By failing to realize that ethnic conflict did not disappear with the genocide Rwanda’s pathway to peace has been disrupted, and this has also jeopardized the fight against poverty. Evidence from available data on the economy strongly indicates that beneath the economic policies of the government, lurks the same antagonism that historically fueled the ethnic violence that drove the nation to genocide.  This is said to have contributed to the noticeable high income differences that reflect obviously biased policies against the Hutus. Judging from the historical records, it is very obvious that the present situation is mirrors the circumstances of the late 1950s that drove into exile the parents of the present Tutsi elites (Arne Bigsten and Jörgen Levin, n.d).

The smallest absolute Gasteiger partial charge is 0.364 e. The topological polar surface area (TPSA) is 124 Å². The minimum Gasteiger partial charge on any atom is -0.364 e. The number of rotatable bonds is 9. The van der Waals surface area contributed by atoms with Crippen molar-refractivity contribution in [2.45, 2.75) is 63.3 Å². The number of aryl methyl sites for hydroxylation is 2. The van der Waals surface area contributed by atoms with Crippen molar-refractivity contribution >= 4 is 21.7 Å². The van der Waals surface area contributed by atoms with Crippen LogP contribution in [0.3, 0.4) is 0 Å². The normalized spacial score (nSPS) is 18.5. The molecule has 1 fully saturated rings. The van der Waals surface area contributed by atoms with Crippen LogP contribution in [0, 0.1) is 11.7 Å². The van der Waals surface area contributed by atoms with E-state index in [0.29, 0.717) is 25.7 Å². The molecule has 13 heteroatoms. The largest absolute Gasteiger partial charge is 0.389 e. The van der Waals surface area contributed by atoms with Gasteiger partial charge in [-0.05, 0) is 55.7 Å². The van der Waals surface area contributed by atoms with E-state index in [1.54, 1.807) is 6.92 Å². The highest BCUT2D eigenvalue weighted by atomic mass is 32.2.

The international community has continued to extend aid to Rwanda, hence intentionally or unintentionally favoring the Tutsis over the Hutus. The Tutsis, who are the minority in terms of demographics, are the current governing elites, who occupy the urban centers and the capital city while the Hutu majority mostly reside in the countryside. The disbursed aid only reaches and benefits the minority group and it has been alleged that the current President of Rwanda fears that his power is threatened by the Hutus, hence has maintained poor conditions in the rural areas where majority of them reside so as to thwart any threats.  This implies that there is a likelihood of history repeating itself should the dissatisfied Hutu majority start an uprising.